By Philip Blenkinsop
BRUSSELS (Reuters) – The Belgian economy could contract by 8% this year due to measures to contain the coronavirus before a sharp rebound in 2021, the country’s central bank and national planning agency said on Wednesday.
That rebound could be as much as 8.6%, although the bank and agency said their figures should be seen as a broad macroeconomic “scenario” rather than a firm granular forecast and that they were based on a number of conditions, with risks.
The bank and agency estimated an increase in Belgium’s budget deficit to 7.5% of gross domestic product and its debt to 115% of GDP in 2020. The central bank previously forecast deficit and debt figures of respectively 2% and 99.2%.
One condition is that current restrictions last seven weeks. A partial lockdown, which began on March 14, is due to last five weeks until April 19, although the government has said it could be extended a further two weeks until May 3.
The bank and agency see a period of nine months of gradual recovery as measures to stem the flow of the coronavirus are steadily eased.
They also assume that the crisis will not leave permanent economic damage such as wide-scale solvency problems leading to company bankruptcies.
The bank and planning agency’s report estimates a 4% decline of gross domestic product in the first quarter and a 15% drop in the second before a steady improvement in the second half of the year. By the end of 2021, GDP would be on a growth trajectory 2 percentage points lower than that envisaged before the crisis.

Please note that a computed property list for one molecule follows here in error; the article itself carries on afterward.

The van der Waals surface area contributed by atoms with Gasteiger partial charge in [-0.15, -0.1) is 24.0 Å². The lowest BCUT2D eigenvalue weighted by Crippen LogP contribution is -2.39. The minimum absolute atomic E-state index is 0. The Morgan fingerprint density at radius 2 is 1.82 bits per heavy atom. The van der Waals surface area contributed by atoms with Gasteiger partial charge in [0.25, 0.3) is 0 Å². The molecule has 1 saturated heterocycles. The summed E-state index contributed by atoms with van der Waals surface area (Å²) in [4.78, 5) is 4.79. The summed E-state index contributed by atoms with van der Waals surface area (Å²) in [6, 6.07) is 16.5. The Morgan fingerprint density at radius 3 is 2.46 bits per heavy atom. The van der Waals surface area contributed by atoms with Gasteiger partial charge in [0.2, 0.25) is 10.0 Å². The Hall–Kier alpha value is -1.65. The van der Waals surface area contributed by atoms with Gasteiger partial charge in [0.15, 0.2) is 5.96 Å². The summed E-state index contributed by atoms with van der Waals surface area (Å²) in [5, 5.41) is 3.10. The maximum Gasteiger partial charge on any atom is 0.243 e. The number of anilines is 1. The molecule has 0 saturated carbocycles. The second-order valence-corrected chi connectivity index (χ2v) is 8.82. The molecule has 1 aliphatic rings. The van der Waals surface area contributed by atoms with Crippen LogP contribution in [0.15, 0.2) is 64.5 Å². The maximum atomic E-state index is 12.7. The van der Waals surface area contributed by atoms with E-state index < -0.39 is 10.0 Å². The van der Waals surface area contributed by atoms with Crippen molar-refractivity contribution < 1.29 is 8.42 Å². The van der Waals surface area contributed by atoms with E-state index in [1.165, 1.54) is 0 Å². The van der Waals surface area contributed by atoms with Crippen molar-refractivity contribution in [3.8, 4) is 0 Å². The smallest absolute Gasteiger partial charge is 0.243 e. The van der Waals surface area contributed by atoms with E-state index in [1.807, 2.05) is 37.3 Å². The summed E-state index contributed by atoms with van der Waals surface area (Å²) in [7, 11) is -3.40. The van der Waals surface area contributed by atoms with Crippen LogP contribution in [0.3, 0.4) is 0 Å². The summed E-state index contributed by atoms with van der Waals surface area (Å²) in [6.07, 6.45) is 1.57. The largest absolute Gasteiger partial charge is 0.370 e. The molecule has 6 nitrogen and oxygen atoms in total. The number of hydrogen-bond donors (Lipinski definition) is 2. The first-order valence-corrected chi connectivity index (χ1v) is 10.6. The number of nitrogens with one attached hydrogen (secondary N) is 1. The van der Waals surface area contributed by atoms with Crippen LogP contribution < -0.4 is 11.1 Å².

The country of 11.5 million people which is the euro zone’s sixth-largest economy had 23,403 confirmed COVID-19 cases and 2,240 fatalities up to Tuesday. Health officials said on Wednesday the situation was nearing a peak or plateau.
The economic report said that measures taken to protect consumers’ disposable income, such as a temporary unemployment scheme and a mortgage payment pause, were the basis for a rapid recovery of consumption from the third quarter of this year.
The report said that in a matter of weeks, 1.2 million people had registered as temporary unemployed, allowing them to claim benefits, and more than 300,000 self-employed people had stopped work.
(Reporting by Philip Blenkinsop. Editing by Jane Merriman)